But Peter has a problem. It's Luke, you see. He was not just a local hero. He was a Hero with a capital H, and Peter has been him for a few months, as Adele points out to him; and when Luke reaches out from the past to touch Peter, Peter is ready to listen.
If you are a Capra fan, you can guess the ending and will approve. If you aren't, you'll say this is a mixture of schmaltz and hokum with just a dash of idealism and SO not realistic. And if you say that, I say you're wrong.
Capra could have made this picture, with Jimmy Stewart as Peter/Luke, June Allyson as Adele, Edward Arnold as the head of the HUAC, and a whole bunch of MGM's "old reliable" character actors in the supporting roles. The movie is a throwback to a more innocent time when people still believed in heroes and dared to dream about more than just maintaining the status quo. On a scale of 1 to 10, I give it an 8; and I wish Carrey would make more movies like this. He's a better straight actor than he is given credit for. This is one of the movies you can tell will stand the test of time, and as such you should add it to your collection and your list to the 200 Greatest American Movies.
This is the film I think Frank Capra would have made out of the story of "The Return of Martin Guerre" (and remade as "Sommersby"). It has the small town sense of community so brilliantly created by Capra in "It's a Wonderful Life," and the passion for justice and American idealism of Capra's "Mr. Smith Goes to Washington." A review posted on this site sees the film as a vehicle for an attack on the McCarthy hearings and the infamous Hollywood blacklist. While the film certainly contains that element, I see the film as much more about the transformation of a character, and the political subplot is more a vehicle to accomplish that. It's a film that has yet to find its audience, but I hope it will succeed in doing so, just as "It's A Wonderful Life" was not fully appreciated as the masterpiece that it was until many years after its release.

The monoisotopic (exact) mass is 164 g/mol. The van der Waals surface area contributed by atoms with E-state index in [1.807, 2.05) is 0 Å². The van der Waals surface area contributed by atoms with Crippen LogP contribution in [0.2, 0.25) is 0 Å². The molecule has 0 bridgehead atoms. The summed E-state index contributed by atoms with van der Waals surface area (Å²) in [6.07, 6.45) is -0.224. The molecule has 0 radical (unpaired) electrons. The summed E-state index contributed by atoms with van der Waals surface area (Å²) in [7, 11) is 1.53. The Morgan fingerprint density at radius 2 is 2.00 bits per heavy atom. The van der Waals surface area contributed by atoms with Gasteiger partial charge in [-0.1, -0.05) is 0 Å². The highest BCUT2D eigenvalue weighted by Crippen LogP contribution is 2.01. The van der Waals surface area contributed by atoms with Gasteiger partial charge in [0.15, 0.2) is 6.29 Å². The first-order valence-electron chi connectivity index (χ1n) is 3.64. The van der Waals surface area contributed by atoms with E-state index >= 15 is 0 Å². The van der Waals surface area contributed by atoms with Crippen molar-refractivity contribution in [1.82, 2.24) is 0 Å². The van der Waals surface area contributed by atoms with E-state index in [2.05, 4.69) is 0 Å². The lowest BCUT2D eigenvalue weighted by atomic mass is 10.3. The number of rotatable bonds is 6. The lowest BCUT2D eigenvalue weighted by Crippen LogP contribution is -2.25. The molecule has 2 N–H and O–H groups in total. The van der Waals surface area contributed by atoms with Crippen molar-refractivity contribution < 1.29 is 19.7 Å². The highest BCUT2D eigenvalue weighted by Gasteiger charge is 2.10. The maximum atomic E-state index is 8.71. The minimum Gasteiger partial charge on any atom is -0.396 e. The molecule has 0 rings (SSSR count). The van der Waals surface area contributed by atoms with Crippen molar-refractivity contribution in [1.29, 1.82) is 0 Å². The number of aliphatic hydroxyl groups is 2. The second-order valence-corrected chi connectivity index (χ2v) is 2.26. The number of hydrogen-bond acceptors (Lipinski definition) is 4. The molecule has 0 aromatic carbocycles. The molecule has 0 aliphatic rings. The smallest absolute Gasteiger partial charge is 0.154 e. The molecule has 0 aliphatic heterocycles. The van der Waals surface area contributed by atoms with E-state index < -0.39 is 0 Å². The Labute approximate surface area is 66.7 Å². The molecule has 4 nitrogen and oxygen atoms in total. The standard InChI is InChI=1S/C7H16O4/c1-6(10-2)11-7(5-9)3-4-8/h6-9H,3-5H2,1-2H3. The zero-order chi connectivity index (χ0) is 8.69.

In addition to the strong and intriguing story of a man who suffers amnesia after an accident and finds himself thrust into another persona, the film also has marvelous cinematic qualities in the photography, music, and settings. Carrey's testimony at the committee hearing is breathtaking not only for its content, but for the way it is depicted on film.
And the love story is also one that will make you weep.
This is a very rich film, with multiple layers and meanings, and a true-blue wholesome core that has rarely been seen since Capra's days. I wholeheartedly recommend it.
Should become one of the 250 greatest films ever made.